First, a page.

Christ's, but Satan's permitted, and directed into certain channels, as all evil is, for the accomplishment of an ultimate good. The good here was, to bring out clearly and distinctly, in a manner impossible to be mistaken, the utter contrariety between His working and Satan's-to show that the one was ever exerted to heal, rectify, and restore; the other, to blight, desolate, and destroy. To mistake the one for the other, as some of the Pharisees still did, and ascribe Christ's ejection of the devils to the power of Beelzebub, was to manifest that they had lost sight of the essential distinctions between good and evil-that they confounded heaven and hell, and had reached that state of impenetrable blindness and seared obstinacy to which the grace of forgiveness is not promised; hence, it is in immediate connection with such amazing perversity that our Lord utters the awful warning concerning the sin against the Holy Ghost.-Matt. xii. 31. This, however, does not hinder but that the exercise of Christ's power on those devil-possessed persons was in itself fitted, and in all ordinary cases sufficient, to render manifest the opposition between the character of Christ's working and Satan's, and to prove that he indeed came, not to build up, but to "destroy, the works of the devil."

Then, while we see that cases of demoniacal possession, as first existing and then cured by Christ, were fitted to disclose and verify the truth concerning two points, each of them essentially connected with the design and character of his undertaking, it is in perfect accordance with the other parts of his work on earth to suppose that these should have received the proof and confirmation we speak of; for the whole of Christ's course of action was ordered and arranged so as to bring out, on the visible field of an earthly life, what he came to do in the higher region of a spiritual and eternal life. As Messiah, he did not properly come to operate cures upon men's bodies, but to seek and save their souls. And yet we find a great part of his ministerial life spent, and nearly all his public works performed, with an immediate design of benefiting the body-works performed, therefore, not so much for their own sake, as for the signs and indications they were to give respecting the grand object of his mission into the world; so that, as he himself testified, men might " believe him for the very works' sake." They were mostly miraculous works, not simply because such were necessary to attest his divine character, but also because his work of redemption, which they were designed to throw light upon, and prepare the way for, was to be one glorious and continued miracle-changing at every step the course of nature, and reversing the order of its operations. Dark minds must, by the divine touch, be enlightened, and dull hearts aroused; therefore were the eyes of the blind opened, and the ears of the deaf unstopped. Souls dead in trespasses and sins must be quickened, and their many spiritual disorders rectified; therefore did the grave hear his voice, and diseases of all kinds disappear at his command. So, indeed, in regard to all the great departments of his mighty work of redemption. We have only to look ir-into the deeds of his life to see there the proof of them, and the preparation for them. And unless the two important points formerly noticed the victorious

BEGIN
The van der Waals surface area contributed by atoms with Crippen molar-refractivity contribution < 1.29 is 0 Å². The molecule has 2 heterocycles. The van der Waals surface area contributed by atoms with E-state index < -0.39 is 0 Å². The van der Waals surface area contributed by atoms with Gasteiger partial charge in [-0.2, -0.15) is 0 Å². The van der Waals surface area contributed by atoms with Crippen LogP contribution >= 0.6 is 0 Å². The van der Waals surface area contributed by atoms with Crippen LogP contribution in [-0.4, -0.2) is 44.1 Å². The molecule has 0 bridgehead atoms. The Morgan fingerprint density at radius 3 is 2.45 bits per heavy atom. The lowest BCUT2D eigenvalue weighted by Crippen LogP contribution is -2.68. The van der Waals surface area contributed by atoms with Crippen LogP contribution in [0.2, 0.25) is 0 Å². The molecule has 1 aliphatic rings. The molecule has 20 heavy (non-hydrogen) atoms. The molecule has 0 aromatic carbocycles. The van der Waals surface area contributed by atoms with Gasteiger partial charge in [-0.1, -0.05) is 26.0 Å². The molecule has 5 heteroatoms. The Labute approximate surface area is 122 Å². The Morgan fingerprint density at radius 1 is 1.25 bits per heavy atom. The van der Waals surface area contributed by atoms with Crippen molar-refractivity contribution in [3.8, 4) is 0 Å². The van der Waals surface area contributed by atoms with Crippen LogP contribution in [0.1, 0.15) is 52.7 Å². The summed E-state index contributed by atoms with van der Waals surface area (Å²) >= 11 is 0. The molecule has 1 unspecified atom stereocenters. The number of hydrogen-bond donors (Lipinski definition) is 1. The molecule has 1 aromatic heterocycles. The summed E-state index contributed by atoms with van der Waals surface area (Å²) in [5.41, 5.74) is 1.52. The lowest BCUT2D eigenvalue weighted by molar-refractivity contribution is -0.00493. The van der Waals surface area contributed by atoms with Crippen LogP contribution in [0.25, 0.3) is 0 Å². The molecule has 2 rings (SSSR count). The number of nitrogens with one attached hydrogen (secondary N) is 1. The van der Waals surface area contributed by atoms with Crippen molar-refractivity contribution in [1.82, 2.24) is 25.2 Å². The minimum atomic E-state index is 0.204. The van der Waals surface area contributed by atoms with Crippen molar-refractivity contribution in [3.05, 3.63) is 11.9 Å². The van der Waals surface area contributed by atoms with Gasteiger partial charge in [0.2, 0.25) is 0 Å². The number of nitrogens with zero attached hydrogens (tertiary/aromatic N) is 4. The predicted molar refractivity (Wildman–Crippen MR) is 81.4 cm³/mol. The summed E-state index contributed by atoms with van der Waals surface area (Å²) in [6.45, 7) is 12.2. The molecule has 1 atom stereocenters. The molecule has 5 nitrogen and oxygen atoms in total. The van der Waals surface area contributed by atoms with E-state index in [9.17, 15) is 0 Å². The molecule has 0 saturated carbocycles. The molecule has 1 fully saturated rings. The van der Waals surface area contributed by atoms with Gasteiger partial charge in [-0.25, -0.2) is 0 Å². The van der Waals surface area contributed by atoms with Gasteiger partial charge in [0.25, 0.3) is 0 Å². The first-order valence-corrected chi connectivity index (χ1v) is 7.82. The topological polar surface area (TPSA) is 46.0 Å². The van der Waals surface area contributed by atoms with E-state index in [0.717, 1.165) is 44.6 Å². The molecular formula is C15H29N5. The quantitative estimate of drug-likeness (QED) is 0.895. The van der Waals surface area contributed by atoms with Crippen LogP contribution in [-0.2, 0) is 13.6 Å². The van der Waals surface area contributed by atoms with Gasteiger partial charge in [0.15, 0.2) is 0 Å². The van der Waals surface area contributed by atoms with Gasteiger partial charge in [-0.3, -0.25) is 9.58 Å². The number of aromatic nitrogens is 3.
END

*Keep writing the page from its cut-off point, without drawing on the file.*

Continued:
opposition he was to make to the power of Satan, and the entire contrast between the character of his working and that of the prince of darkness—unless these were to have been made exceptions to the general rule, and no light to be thrown on them, no proof to be given of them, during our Lord's ministerial course, it was indispensable that there should have been cases in which the powers of darkness held an usurped possession, and were driven from it by the authority of Christ.

Besides all this, the language of Scripture on the subject is so plain and so decided, that no simpleminded Christian can read what is written with any other impression, than that devils did actually possess the persons in question, and were actually expelled by Christ. If these devils existed only in the imaginations of the people, and the evil affections ascribed to them sprung from other and more ordinary causes, it would be impossible to avoid the conviction that both our Lord and his apostles had encouraged a weak and pernicious delusion, and sought to advance their own reputation by playing upon the credulities of men. Every pious mind will abhor the thought of this; and especially when the shallow nature of the reasons is taken into account which have sometimes been alleged for a different view of the cases in question. Of these reasons there are only two worth noticing, viz., that such possessions were so peculiar and extraordinary, that their existence should not be allowed, unless absolutely inexplicable otherwise, and that the symptoms were such as seem capable of explanation from other and more likely causes.